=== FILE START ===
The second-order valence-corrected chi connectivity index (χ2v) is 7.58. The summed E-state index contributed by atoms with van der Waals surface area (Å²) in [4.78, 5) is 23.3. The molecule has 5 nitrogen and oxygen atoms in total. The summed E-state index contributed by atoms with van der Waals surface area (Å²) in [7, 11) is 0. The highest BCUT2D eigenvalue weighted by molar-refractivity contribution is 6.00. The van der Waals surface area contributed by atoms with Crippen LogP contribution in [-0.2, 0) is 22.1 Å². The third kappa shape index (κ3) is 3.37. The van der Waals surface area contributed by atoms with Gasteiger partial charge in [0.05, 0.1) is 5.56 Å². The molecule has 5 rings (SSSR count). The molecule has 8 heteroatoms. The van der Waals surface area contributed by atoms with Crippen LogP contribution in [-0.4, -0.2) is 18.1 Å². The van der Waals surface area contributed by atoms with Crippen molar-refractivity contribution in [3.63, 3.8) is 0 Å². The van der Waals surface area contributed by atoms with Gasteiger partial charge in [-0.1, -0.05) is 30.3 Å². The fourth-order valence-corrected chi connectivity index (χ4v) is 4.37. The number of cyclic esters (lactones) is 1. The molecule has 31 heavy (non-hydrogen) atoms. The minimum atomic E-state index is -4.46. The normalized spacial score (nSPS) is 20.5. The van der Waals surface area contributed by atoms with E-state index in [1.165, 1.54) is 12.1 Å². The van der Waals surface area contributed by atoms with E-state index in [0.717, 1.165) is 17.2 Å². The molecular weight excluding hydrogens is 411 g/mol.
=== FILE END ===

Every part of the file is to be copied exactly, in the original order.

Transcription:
The second-order valence-corrected chi connectivity index (χ2v) is 7.58. The summed E-state index contributed by atoms with van der Waals surface area (Å²) in [4.78, 5) is 23.3. The molecule has 5 nitrogen and oxygen atoms in total. The summed E-state index contributed by atoms with van der Waals surface area (Å²) in [7, 11) is 0. The highest BCUT2D eigenvalue weighted by molar-refractivity contribution is 6.00. The van der Waals surface area contributed by atoms with Crippen LogP contribution in [-0.2, 0) is 22.1 Å². The third kappa shape index (κ3) is 3.37. The van der Waals surface area contributed by atoms with Gasteiger partial charge in [0.05, 0.1) is 5.56 Å². The molecule has 5 rings (SSSR count). The molecule has 8 heteroatoms. The van der Waals surface area contributed by atoms with Crippen LogP contribution in [-0.4, -0.2) is 18.1 Å². The van der Waals surface area contributed by atoms with Crippen molar-refractivity contribution in [3.63, 3.8) is 0 Å². The van der Waals surface area contributed by atoms with Gasteiger partial charge in [-0.1, -0.05) is 30.3 Å². The fourth-order valence-corrected chi connectivity index (χ4v) is 4.37. The number of cyclic esters (lactones) is 1. The molecule has 31 heavy (non-hydrogen) atoms. The minimum atomic E-state index is -4.46. The normalized spacial score (nSPS) is 20.5. The van der Waals surface area contributed by atoms with E-state index in [1.165, 1.54) is 12.1 Å². The van der Waals surface area contributed by atoms with E-state index in [0.717, 1.165) is 17.2 Å². The molecular weight excluding hydrogens is 411 g/mol.